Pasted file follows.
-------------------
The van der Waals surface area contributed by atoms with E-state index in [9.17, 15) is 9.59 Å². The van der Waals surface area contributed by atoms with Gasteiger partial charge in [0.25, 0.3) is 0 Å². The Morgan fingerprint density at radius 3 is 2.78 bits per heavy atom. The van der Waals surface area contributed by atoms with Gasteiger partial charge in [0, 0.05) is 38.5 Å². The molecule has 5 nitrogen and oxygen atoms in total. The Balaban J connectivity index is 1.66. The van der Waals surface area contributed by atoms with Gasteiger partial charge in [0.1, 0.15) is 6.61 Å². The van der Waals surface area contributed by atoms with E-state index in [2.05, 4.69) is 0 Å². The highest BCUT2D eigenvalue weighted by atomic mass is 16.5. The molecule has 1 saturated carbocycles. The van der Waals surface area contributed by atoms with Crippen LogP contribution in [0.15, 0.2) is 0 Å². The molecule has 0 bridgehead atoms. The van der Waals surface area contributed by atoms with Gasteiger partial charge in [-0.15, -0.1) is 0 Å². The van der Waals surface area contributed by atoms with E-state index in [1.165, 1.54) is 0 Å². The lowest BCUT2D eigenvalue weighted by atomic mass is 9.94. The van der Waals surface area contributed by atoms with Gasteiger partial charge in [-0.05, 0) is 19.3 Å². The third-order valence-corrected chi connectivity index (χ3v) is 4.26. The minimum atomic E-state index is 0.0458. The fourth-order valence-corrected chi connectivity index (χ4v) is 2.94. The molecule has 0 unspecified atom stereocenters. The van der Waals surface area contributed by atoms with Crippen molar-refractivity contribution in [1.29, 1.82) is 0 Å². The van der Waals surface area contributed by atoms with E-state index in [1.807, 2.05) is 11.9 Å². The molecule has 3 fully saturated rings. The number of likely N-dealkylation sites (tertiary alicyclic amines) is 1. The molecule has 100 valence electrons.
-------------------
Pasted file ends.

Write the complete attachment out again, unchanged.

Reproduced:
The van der Waals surface area contributed by atoms with E-state index in [9.17, 15) is 9.59 Å². The van der Waals surface area contributed by atoms with Gasteiger partial charge in [0.25, 0.3) is 0 Å². The Morgan fingerprint density at radius 3 is 2.78 bits per heavy atom. The van der Waals surface area contributed by atoms with Gasteiger partial charge in [0, 0.05) is 38.5 Å². The molecule has 5 nitrogen and oxygen atoms in total. The Balaban J connectivity index is 1.66. The van der Waals surface area contributed by atoms with Gasteiger partial charge in [0.1, 0.15) is 6.61 Å². The van der Waals surface area contributed by atoms with E-state index in [2.05, 4.69) is 0 Å². The highest BCUT2D eigenvalue weighted by atomic mass is 16.5. The molecule has 1 saturated carbocycles. The van der Waals surface area contributed by atoms with Crippen LogP contribution in [0.15, 0.2) is 0 Å². The molecule has 0 bridgehead atoms. The van der Waals surface area contributed by atoms with Gasteiger partial charge in [-0.15, -0.1) is 0 Å². The van der Waals surface area contributed by atoms with E-state index in [1.165, 1.54) is 0 Å². The lowest BCUT2D eigenvalue weighted by atomic mass is 9.94. The van der Waals surface area contributed by atoms with Gasteiger partial charge in [-0.05, 0) is 19.3 Å². The third-order valence-corrected chi connectivity index (χ3v) is 4.26. The minimum atomic E-state index is 0.0458. The fourth-order valence-corrected chi connectivity index (χ4v) is 2.94. The molecule has 0 unspecified atom stereocenters. The van der Waals surface area contributed by atoms with Crippen molar-refractivity contribution in [1.29, 1.82) is 0 Å². The van der Waals surface area contributed by atoms with E-state index in [1.807, 2.05) is 11.9 Å². The molecule has 3 fully saturated rings. The number of likely N-dealkylation sites (tertiary alicyclic amines) is 1. The molecule has 100 valence electrons.